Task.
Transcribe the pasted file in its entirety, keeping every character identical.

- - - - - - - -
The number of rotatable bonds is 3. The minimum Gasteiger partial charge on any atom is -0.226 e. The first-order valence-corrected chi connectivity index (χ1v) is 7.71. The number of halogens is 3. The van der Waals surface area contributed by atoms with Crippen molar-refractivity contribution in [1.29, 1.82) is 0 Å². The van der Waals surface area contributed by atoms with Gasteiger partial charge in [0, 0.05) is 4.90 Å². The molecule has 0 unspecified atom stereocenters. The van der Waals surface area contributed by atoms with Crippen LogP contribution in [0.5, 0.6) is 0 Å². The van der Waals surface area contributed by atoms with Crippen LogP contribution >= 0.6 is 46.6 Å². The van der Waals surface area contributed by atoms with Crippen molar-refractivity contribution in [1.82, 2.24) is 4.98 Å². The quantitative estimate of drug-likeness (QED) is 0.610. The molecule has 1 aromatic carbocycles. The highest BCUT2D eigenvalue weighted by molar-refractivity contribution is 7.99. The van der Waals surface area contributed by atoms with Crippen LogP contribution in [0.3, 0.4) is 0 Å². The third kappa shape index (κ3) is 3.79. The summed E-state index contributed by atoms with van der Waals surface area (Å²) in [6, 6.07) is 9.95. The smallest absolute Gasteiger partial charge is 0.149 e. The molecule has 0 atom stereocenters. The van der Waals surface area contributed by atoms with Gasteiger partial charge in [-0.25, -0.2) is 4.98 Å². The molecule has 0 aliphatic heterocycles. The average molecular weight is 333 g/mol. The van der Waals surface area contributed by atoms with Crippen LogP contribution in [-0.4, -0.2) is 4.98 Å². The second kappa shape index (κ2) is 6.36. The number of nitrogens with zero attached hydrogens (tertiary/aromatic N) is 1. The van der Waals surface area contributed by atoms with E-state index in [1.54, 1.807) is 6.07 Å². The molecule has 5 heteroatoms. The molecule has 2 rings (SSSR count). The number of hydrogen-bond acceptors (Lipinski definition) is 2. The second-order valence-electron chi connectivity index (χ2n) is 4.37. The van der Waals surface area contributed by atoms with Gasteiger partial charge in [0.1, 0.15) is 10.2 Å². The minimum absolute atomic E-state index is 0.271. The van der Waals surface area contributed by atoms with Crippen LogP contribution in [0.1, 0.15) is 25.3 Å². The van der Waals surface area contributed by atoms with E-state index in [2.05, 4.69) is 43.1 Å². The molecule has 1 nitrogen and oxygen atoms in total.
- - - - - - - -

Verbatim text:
The number of rotatable bonds is 3. The minimum Gasteiger partial charge on any atom is -0.226 e. The first-order valence-corrected chi connectivity index (χ1v) is 7.71. The number of halogens is 3. The van der Waals surface area contributed by atoms with Crippen molar-refractivity contribution in [1.29, 1.82) is 0 Å². The van der Waals surface area contributed by atoms with Gasteiger partial charge in [0, 0.05) is 4.90 Å². The molecule has 0 unspecified atom stereocenters. The van der Waals surface area contributed by atoms with Crippen LogP contribution in [0.5, 0.6) is 0 Å². The van der Waals surface area contributed by atoms with Crippen LogP contribution >= 0.6 is 46.6 Å². The van der Waals surface area contributed by atoms with Crippen molar-refractivity contribution in [1.82, 2.24) is 4.98 Å². The quantitative estimate of drug-likeness (QED) is 0.610. The molecule has 1 aromatic carbocycles. The highest BCUT2D eigenvalue weighted by molar-refractivity contribution is 7.99. The van der Waals surface area contributed by atoms with Crippen LogP contribution in [0.3, 0.4) is 0 Å². The third kappa shape index (κ3) is 3.79. The summed E-state index contributed by atoms with van der Waals surface area (Å²) in [6, 6.07) is 9.95. The smallest absolute Gasteiger partial charge is 0.149 e. The molecule has 0 atom stereocenters. The van der Waals surface area contributed by atoms with Gasteiger partial charge in [-0.25, -0.2) is 4.98 Å². The molecule has 0 aliphatic heterocycles. The average molecular weight is 333 g/mol. The van der Waals surface area contributed by atoms with Crippen LogP contribution in [-0.4, -0.2) is 4.98 Å². The second kappa shape index (κ2) is 6.36. The number of nitrogens with zero attached hydrogens (tertiary/aromatic N) is 1. The van der Waals surface area contributed by atoms with E-state index in [1.54, 1.807) is 6.07 Å². The molecule has 5 heteroatoms. The molecule has 2 rings (SSSR count). The number of hydrogen-bond acceptors (Lipinski definition) is 2. The second-order valence-electron chi connectivity index (χ2n) is 4.37. The van der Waals surface area contributed by atoms with Gasteiger partial charge in [0.1, 0.15) is 10.2 Å². The minimum absolute atomic E-state index is 0.271. The van der Waals surface area contributed by atoms with Crippen LogP contribution in [0.1, 0.15) is 25.3 Å². The van der Waals surface area contributed by atoms with E-state index in [2.05, 4.69) is 43.1 Å². The molecule has 1 nitrogen and oxygen atoms in total.